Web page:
Most Content Management Systems are able to use different themes or templates. Find a new theme you like, make sure it’s mobile-friendly and swap it for the old one. Yes, that is a gross oversimplification, but if you built the site yourself you should be able to deal with any issues that arise from the installation of the new theme or template. You can always switch back to the old theme if necessary. It goes without saying that you should backup ALL of the site before you begin, including the database.

Hand-coded sites

Google has created a pretty good resource for those who feel up to re-coding their site to make it mobile-friendly. Have a look at the Responsive Web Design Basics and the Responsive Web Design Patterns sections. If you understand the coding examples provided you’re probably ready to tackle this yourself. If you don’t feel you can manage it easily, contact a web professional to help you out.

Hire a Pro

If your web person is no longer around or is unable to assist, ask your business contacts who built their site, were they happy with the experience and would they use that person again.

Contact the web professional and chat with them about the mobile-friendly issue. Ask how they would deal with it. If they don’t ask to see the site before offering solutions, walk away. There are many ways to construct websites and I’ve never met anyone who knows them all. Ask to see examples of mobile-friendly sites they’ve constructed.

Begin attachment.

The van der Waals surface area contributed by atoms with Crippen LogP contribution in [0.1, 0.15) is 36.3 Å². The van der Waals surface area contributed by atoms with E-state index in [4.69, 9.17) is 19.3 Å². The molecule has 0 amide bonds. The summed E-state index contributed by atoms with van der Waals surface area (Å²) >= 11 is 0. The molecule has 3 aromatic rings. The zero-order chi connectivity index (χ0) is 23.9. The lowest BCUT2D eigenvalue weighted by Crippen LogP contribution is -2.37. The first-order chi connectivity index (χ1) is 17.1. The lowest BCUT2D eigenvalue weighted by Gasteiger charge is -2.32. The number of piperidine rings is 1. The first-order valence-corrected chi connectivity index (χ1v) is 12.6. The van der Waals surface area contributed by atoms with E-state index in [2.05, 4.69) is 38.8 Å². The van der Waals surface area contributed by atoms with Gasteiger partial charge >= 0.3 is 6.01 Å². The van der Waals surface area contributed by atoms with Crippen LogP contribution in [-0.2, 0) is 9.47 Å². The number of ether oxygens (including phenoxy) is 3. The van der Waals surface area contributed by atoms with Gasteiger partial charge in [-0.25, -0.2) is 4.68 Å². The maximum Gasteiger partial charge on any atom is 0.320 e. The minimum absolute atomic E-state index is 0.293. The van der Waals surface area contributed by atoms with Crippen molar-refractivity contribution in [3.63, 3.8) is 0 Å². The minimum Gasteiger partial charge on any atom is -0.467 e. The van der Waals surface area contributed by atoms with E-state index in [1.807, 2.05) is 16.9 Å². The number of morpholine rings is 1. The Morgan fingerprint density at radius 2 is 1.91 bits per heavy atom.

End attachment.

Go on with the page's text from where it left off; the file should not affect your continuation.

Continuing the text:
Get specific, if you have a WordPress driven site find a WordPress expert. Using Joomla? Find a Joomla wizard.

How much time do I have?

I’ve already started to receive notices from Google informing me that some of the sites I manage are not mobile-friendly (see below). You should deal with this sooner than later. I don’t know when the ranking of this site will start to fall but believe it will be a few months at the latest.

 

“Fix mobile usability issues 

Jul 23, 2015 – We’ve found critical mobile usability issues in pages on (URL removed). Mobile usability errors can severely affect the user experience of your site. Pages with mobile usability issues may be ranked lower in Google search results on mobile devices.

We recommend following Google’s Mobile Usability guidelines to avoid negatively affecting your site ranking on Google Search.”

 

What else can I do?

Make use of Google Webmaster Tools and Google Analytics (they’re both free). This is the easiest way to monitor your site’s performance and ranking.

You will need a free Google account to access Webmaster Tools and Google Analytics.

While neither of these tools are especially intuitive, there are lots of resources available to help you understand them.

And finally

While it may seem that you are being held hostage by Google, the opposite is true. Google has access to vast amounts of search data and if they say it’s time your site becomes mobile-friendly, it’s true. (No, I’m not a Google evangelist, I actually dislike several things about the Google world). My own research has shown a huge jump in mobile users on the sites that I manage and most of my new clients are asking for mobile-friendly sites right from the get-go.

Truth be told web site builders have had it pretty easy the last decade or so. No one was really holding our feet to the fire when it came to proper web site construction and it’s likely that many sites will start to see their rankings dip in the near future.

If you’re serious about keeping your website up to spec and search engine friendly, this is something you should definitely consider.

If your site is mobile-friendly I applaud you… but you may want research how it fares when measured against Accessibility standards. I think this will be our next big challenge and I think it’s long overdue (I’m painfully aware that my own site doesn’t measure up).